Judge Lasker analyzed a similar agreement in a similar factual situation in District 2 Marine Engineers Beneficial Association - Associated Maritime Officers, AFL-CIO v. Puerto Rico Marine Management, Inc., 537 F. Supp. 813, 814-15 (S.D.N.Y. 1982) ("PRIMMI"), and concluded that

 In these circumstances, where no specific provision has been made for the duration of the agreement, the duration must be judicially terminated by implying the intention of the parties from the nature of the contract and the circumstances surrounding its execution. See Consolidated Theatres, Inc. v. Local 16, Theatrical Stage Employees, 69 Cal.2d 713, 73 Cal.Rptr. 213, 447 P.2d 325 (1969). As already noted, the purpose of the extension agreement here was to allow the parties to negotiate toward a new agreement while enjoying the protections of the prior agreement. Such a purpose suggests that the extension was intended for a reasonable time during which negotiations would take place. It also suggests that the good faith negotiations would occur, with a view toward reaching agreement on another contract, and that termination would not occur without reasonable notice by the terminating party. The determination whether these conditions were met depends on the circumstances and practices of these particular parties and this particular industry. Accordingly, a factual hearing is necessary to determine whether PRIMMI's purported termination was effective.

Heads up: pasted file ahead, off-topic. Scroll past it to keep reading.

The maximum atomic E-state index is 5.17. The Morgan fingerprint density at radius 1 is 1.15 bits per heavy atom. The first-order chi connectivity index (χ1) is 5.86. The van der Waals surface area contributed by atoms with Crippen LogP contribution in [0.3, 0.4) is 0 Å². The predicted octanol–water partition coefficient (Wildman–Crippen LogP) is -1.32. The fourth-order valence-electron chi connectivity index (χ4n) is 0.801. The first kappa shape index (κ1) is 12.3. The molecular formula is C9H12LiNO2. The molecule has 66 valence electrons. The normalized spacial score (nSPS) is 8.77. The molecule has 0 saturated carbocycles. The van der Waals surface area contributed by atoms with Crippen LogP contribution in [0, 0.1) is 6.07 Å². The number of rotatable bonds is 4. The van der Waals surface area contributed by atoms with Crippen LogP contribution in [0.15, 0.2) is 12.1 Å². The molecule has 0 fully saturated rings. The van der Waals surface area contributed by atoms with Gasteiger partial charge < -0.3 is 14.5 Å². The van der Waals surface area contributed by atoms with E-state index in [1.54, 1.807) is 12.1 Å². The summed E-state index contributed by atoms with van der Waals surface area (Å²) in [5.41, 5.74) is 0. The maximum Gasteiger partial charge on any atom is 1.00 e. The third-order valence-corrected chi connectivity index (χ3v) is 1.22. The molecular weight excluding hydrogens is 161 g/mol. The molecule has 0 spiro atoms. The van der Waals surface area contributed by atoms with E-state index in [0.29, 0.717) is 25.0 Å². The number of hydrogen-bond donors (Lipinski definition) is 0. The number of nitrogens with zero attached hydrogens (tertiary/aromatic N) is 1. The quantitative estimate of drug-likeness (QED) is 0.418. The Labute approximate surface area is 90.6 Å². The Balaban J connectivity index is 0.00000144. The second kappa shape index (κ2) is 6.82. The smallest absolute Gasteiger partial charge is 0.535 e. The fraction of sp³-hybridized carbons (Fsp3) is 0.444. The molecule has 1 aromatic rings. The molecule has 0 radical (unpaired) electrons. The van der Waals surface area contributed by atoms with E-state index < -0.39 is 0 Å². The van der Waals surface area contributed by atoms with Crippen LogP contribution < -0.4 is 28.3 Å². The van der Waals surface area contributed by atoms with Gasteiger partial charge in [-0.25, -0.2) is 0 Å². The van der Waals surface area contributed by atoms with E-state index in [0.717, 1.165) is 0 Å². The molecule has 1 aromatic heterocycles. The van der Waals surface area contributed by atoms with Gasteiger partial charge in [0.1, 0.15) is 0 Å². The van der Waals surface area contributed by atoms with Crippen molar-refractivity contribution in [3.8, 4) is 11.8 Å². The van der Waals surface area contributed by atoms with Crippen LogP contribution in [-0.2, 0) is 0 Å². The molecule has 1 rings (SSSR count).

Id. at 815.

 Here, as in PRIMMI, the determination whether the conditions for termination of the extension agreements were met can only be made by analyzing the specific circumstances of these agreements in light of the customs of these parties in this particular industry.

 While the parties place much weight on the subsequent decision in PRIMMI, this is a different matter with different parties, and with potentially different evidentiary materials. As a result, they deserve their own day in court. Accordingly, summary judgment is inappropriate at this time, a factual hearing is necessary to determine whether the MOC companies' purported termination was effective, and the motion and cross motion for summary judgment are denied as to the federal LMRA portion of the Union's claim.